A Conversation for The Dangers of Mixing Bleach and Ammonia

This is some bad chemistry

Post 1


One post in this comment section mentions the non-existent NaONH3 compound -- that is the least of the problems with the information on this page. There are many, many errors ... it is impossible to generate chlorine gas by the single action of mixing bleach and ammonia.

I am a chemistry instructor, and I found this web page from a Google search when a student asked me about the problems of mixing ammonia with bleach. On first inspection, I thought I had found a resource I could direct the student to, but after glancing at the content I knew I had to make a post here.

Bleach consists of a solution of about 5% sodium hypochlorite. This is prepared by dissolving chlorine gas in a basic solution of sodium hydroxide. The resulting solution is an equilibrium mixture:

Cl2(g) + 2 OH-(aq) ClO-(aq) + Cl-(aq) + H2O(l)

As long as the solution is kept basic, the equilibrium lies to the right. However, if bleach is mixed with acid, the OH- on the left is removed, and the equilibrium shifts to the left, and deadly chlorine gas is liberated. The important point here -- if bleach is mixed with acid (often found in toilet bowl cleaners), chlorine gas is liberated.

But what about the question of mixing bleach with ammonia? Well, the chemistry is entirely different. Once again, it is the chlorine that reacts, not the sodium hypochlorite. Chlorine will react with the ammonia to produce chloramines -- NH2Cl, NHCl2 and NCl3. It is not the sodium hypochlorite that is reacting. The NH2Cl can react with another ammonia to produce hydrazine. You can see that simply adding ammonia to bleach will NOT liberate chlorine gas. In fact, the exact opposite happens; the chlorine gas present is actually consumed by the ammonia. The products of the reaction of bleach with ammonia are deadly in their own right, but chlorine gas is not involved.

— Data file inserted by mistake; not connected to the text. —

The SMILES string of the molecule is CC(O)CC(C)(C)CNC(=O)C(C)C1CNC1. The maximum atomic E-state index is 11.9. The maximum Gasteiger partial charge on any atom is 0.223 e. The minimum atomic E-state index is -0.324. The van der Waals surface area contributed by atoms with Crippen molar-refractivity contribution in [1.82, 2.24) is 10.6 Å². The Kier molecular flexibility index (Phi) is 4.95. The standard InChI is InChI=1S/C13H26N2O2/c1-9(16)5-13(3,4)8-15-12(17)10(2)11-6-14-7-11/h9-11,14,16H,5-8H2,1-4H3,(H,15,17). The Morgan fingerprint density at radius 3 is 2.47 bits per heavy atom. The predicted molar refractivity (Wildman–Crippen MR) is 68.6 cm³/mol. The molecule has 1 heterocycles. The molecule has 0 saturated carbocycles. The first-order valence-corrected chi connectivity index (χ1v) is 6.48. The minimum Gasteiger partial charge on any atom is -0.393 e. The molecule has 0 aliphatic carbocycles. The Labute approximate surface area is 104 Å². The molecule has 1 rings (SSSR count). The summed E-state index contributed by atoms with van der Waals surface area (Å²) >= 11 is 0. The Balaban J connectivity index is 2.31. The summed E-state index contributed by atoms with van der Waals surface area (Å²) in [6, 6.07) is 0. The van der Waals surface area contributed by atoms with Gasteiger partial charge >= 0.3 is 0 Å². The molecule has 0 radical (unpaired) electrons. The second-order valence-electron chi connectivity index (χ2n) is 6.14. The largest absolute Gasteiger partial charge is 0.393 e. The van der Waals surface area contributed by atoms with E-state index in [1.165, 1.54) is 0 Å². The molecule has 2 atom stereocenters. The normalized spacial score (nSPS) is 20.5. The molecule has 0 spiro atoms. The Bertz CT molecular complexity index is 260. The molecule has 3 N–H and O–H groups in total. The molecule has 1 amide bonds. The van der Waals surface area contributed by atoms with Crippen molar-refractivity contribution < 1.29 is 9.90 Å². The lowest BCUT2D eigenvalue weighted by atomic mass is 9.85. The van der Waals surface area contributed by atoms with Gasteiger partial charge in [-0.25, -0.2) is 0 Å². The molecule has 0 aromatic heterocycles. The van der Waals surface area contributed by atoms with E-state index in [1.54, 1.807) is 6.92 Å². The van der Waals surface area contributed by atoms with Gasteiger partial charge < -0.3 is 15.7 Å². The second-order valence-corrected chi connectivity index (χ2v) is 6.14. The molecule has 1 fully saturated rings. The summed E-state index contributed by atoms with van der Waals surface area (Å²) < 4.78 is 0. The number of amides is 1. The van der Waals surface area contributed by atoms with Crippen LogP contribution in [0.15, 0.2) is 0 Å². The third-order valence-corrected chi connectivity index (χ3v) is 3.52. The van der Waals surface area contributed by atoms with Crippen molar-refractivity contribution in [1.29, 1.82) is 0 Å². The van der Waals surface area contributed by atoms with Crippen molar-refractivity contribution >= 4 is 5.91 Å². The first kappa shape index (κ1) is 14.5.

The basic message of the web page is correct -- do not mix bleach with anything. However, the details are all wrong. Please stop spreading bad chemistry.

This is some bad chemistry

Post 2

Oetzi Oetztaler....Anti Apartheid


This is some bad chemistry

Post 3


i would like to know how would you be able to survive these effects when you do go to mix these chemicals. email me at ([email protected]) subect bleach.

This is some bad chemistry

Post 4


"You can see that simply adding ammonia to bleach will NOT liberate chlorine gas"

Yes, that reaction will not liberate the gas. But doesn't trichloramine NCl3 readily decompose into Nitrogen and Chlorine??? It is an unstable compound.

2 mol NCl3----> 1 mol N2 + 3 mol Cl2

That would explain the age-old problem of clouds stinking of chlorine that fume over everyone who mixes ammonia and bleach (just do a search and read the stories). The only other explanation would be that the chloramines smelled exactly the same as the gas that is liberated by mixing HCl and bleach (this gas, without a doubt is chlorine). I have smelled both and can find no difference.

This is some bad chemistry

Post 5


Hello "instructor" of chemisty. I am a PROFESSOR of chemistry and I ahve much backlash and befaulderry to unleash upon your wrong nature of status quo!! YOu see in my many years of PROFESSING I have came upon this reaction many a time, you are indeed correct in saying acid will produce chlorine gas but what you failed to mention are the secondary steps of the reaction which reasult in production of bicarbonate of raspberry koolaid! An even more toxic substance when inhaled by mere mortals!!

Key: Complain about this post

Write an Entry

"The Hitchhiker's Guide to the Galaxy is a wholly remarkable book. It has been compiled and recompiled many times and under many different editorships. It contains contributions from countless numbers of travellers and researchers."

Write an entry
Read more